Disclosure in the public interest may be justified if failure to make the disclosure could expose others to a risk of serious harm or death. This may arise where disclosure might assist in the prevention, detection or prosecution of a serious crime. Ordinarily you should first seek the patient's views on disclosure, unless this would prejudice the purpose of disclosure or risk harm to others.
The GMC also advises that practitioners should participate in procedures set up to protect the public from violent and sex offenders, and should co-operate with requests for relevant information about patients who may pose a risk of harm to others.
Protecting patients who lack capacity
If the intention of the disclosure is to protect a patient without capacity, you would be expected to disclose relevant information.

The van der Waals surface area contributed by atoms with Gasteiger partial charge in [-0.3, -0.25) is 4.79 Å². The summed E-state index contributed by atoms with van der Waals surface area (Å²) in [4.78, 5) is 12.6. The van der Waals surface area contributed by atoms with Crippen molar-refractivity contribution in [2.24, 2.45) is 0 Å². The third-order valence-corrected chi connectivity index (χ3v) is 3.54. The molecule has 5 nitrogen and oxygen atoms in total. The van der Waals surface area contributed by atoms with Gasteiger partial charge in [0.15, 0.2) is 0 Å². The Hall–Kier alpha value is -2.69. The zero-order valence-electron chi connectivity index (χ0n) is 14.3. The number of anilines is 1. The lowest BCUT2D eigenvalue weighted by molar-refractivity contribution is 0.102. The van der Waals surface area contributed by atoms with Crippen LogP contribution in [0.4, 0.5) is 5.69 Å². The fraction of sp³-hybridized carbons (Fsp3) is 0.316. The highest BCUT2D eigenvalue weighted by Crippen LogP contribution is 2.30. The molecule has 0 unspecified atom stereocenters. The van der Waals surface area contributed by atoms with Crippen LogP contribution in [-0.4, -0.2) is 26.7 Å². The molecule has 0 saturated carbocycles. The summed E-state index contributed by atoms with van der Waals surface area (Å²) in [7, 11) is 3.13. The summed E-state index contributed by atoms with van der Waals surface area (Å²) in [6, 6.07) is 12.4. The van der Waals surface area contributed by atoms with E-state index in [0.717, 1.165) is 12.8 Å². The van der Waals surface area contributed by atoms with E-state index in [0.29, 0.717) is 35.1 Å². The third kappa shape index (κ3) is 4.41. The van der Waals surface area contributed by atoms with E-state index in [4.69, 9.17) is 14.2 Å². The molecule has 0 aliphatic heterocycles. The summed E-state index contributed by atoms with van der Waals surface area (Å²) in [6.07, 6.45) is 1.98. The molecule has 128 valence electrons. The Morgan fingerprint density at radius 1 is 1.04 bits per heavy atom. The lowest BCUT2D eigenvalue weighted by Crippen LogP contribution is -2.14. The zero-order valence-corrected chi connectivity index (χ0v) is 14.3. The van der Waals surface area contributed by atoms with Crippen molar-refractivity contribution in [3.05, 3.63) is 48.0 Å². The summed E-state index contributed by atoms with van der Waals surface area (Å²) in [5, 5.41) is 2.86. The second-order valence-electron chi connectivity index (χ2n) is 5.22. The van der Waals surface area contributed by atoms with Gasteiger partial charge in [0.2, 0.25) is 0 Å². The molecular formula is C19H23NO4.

If you believe that the patient might be a victim of neglect or physical, sexual or emotional abuse you must give information promptly to an appropriate person or authority if you believe it is in the patient's best interests or necessary to protect others from a risk of serious harm.
If you think that disclosure is not in the best interests of such a patient you should discuss the issues with an experienced colleague. You should record your discussions and reasons for your decision, and be prepared to justify what you decide.
Wherever possible or relevant, anonymised data should be used. Let your patient/s know beforehand if you intend to release anonymised information, and seek their express consent (oral or written) if the material cannot be anonymised.